|September 22, 2012|
In any case involving a divorce with children or a modification of child support, “the Child Support Guidelines, shall apply as a rebuttable presumption, involving the child support responsibility of a parent.” O.C.G.A. § 19-6-15(c)(1). This applies whether the divorce is contested or is uncontested. All judges pay special attention to any agreed upon child support to ensure that the parents are keeping the best interests of the child in mind when setting the child support obligation.
According to the Child Support Guidelines, the first step a court must take when calculating the presumptive amount of child support is to determine the monthly gross income of both parents. O.C.G.A. § 19-6-15(b)(1). If a party is unemployed, the court would likely input income of at least minimum wage for a 40 hour work week to the unemployed parent. This amount equals approximately $1,256.00 per month. The court will allow for an adjustment in gross income based on a number of factors (e.g., self-employment, other court ordered child support). The final number is the adjusted gross income.
After determining and adjusting the gross income of each parent, the court must “compute the combined adjusted income” to use as a reference amount for locating “the amount of basic child support obligation” set forth in the child support obligation table. O.C.G.A. § 19-6-15(b)(3).
Once the basic child support obligation is determined, the court must calculate each parent’s prorata percentage amount of this amount to determine each parent’s prorata share of the basic child support obligation. O.C.G.A. § 19-6-15(b)(5). The court must then find the adjusted child support obligation amount for each parent by adding to each parent’s prorata share of any health insurance or work related child care costs, again assigning each parent his or her prorata percentage of these amounts. Finally, the court, using the calculated adjusted child support obligation amounts determined above, must “assign or deduct credit for actual payments for health insurance and work related child care costs.” O.C.G.A. § 19-6-15(b)(7). This final calculation will result in “the presumptive amount of child support, a sum certain single payment due to the custodial parent.” O.C.G.A. § 19-6-15(b)(7). While this is a complicated process, the child support worksheets assist in this calculation.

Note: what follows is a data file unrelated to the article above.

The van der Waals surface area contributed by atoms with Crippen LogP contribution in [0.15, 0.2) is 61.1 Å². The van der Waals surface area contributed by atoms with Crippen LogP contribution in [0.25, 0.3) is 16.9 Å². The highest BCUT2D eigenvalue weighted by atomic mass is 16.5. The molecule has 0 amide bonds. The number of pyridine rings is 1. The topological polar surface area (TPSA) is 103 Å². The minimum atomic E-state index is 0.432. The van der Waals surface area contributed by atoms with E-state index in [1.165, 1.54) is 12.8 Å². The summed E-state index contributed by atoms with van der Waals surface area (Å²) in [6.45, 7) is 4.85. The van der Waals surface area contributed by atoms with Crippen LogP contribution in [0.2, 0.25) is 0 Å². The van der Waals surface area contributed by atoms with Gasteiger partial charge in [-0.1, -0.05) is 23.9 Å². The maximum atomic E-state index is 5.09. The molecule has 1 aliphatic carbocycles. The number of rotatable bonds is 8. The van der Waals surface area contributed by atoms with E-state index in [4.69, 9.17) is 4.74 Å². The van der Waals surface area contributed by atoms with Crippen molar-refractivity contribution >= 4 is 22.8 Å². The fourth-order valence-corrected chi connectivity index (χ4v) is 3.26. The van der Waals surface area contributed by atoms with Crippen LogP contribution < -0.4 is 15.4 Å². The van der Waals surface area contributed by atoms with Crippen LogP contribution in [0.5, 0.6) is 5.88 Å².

Once a court determines the presumptive amount of child support, the child support worksheets allow the court, in the court’s discretion, to consider deviations from that amount of presumptive child support. There are a number of specific types of deviations that might apply to your case. There are 12 enumerated deviations found in O.C.G.A § 19-6-15(b)(8). The court, however, “when ordering a deviation from the presumptive amount of child support, shall make written findings or special interrogatory findings that an amount of child support other than the amount calculated is reasonably necessary to provide for the needs of the child for whom child support is being determined.” Stowell v. Huguenard, 288 Ga. 628, 629-30 (2011). A variation from the guidelines must be supported by a written finding of special circumstances, including a justification of why the support order varies from the guidelines. Ehlers v. Ehlers, 264Ga. 668 (1994). Basically, as with all matters involving children, the court is going to determine whether the deviation is in the best interest of the children, not the non-custodial parent.
While the child support worksheets can be quite overwhelming, an experienced attorney can assist you in determining the appropriate amount of child support that you should pay or that the non-custodial parent should pay to you.
Please contact an attorney at Greer Jackson to discuss your case.